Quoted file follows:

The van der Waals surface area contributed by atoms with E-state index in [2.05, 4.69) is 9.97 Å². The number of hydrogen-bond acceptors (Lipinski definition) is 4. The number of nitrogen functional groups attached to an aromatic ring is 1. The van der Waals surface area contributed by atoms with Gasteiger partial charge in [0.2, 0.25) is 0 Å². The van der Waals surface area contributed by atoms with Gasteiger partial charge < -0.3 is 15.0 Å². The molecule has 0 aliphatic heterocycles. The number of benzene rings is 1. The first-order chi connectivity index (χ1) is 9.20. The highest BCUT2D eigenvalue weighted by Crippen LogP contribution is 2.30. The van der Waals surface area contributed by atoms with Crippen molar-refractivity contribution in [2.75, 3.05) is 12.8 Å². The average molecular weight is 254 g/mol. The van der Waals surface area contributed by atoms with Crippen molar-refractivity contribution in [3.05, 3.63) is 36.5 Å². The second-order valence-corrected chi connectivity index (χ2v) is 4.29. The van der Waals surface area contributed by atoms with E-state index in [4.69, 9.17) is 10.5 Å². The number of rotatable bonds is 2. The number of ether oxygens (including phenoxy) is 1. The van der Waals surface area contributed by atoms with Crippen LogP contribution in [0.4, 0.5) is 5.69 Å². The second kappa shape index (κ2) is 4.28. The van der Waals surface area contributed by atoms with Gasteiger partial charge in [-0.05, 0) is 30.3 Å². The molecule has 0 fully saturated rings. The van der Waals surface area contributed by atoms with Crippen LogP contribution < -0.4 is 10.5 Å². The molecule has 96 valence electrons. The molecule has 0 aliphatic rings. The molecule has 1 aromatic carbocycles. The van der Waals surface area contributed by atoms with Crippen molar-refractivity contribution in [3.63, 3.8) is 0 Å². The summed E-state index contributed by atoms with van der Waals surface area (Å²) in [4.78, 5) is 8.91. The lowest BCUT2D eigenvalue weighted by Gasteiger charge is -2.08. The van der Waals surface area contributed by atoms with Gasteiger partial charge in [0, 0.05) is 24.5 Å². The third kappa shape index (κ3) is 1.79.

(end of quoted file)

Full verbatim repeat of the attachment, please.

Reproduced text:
The van der Waals surface area contributed by atoms with E-state index in [2.05, 4.69) is 9.97 Å². The number of hydrogen-bond acceptors (Lipinski definition) is 4. The number of nitrogen functional groups attached to an aromatic ring is 1. The van der Waals surface area contributed by atoms with Gasteiger partial charge in [0.2, 0.25) is 0 Å². The van der Waals surface area contributed by atoms with Gasteiger partial charge < -0.3 is 15.0 Å². The molecule has 0 aliphatic heterocycles. The number of benzene rings is 1. The first-order chi connectivity index (χ1) is 9.20. The highest BCUT2D eigenvalue weighted by Crippen LogP contribution is 2.30. The van der Waals surface area contributed by atoms with Crippen molar-refractivity contribution in [2.75, 3.05) is 12.8 Å². The average molecular weight is 254 g/mol. The van der Waals surface area contributed by atoms with Crippen molar-refractivity contribution in [3.05, 3.63) is 36.5 Å². The second-order valence-corrected chi connectivity index (χ2v) is 4.29. The van der Waals surface area contributed by atoms with E-state index in [4.69, 9.17) is 10.5 Å². The number of rotatable bonds is 2. The number of ether oxygens (including phenoxy) is 1. The van der Waals surface area contributed by atoms with Crippen LogP contribution in [0.4, 0.5) is 5.69 Å². The second kappa shape index (κ2) is 4.28. The van der Waals surface area contributed by atoms with Gasteiger partial charge in [-0.05, 0) is 30.3 Å². The molecule has 0 fully saturated rings. The van der Waals surface area contributed by atoms with Crippen LogP contribution < -0.4 is 10.5 Å². The molecule has 96 valence electrons. The molecule has 0 aliphatic rings. The molecule has 1 aromatic carbocycles. The van der Waals surface area contributed by atoms with Crippen molar-refractivity contribution in [3.63, 3.8) is 0 Å². The summed E-state index contributed by atoms with van der Waals surface area (Å²) in [4.78, 5) is 8.91. The lowest BCUT2D eigenvalue weighted by Gasteiger charge is -2.08. The van der Waals surface area contributed by atoms with Gasteiger partial charge in [0, 0.05) is 24.5 Å². The third kappa shape index (κ3) is 1.79.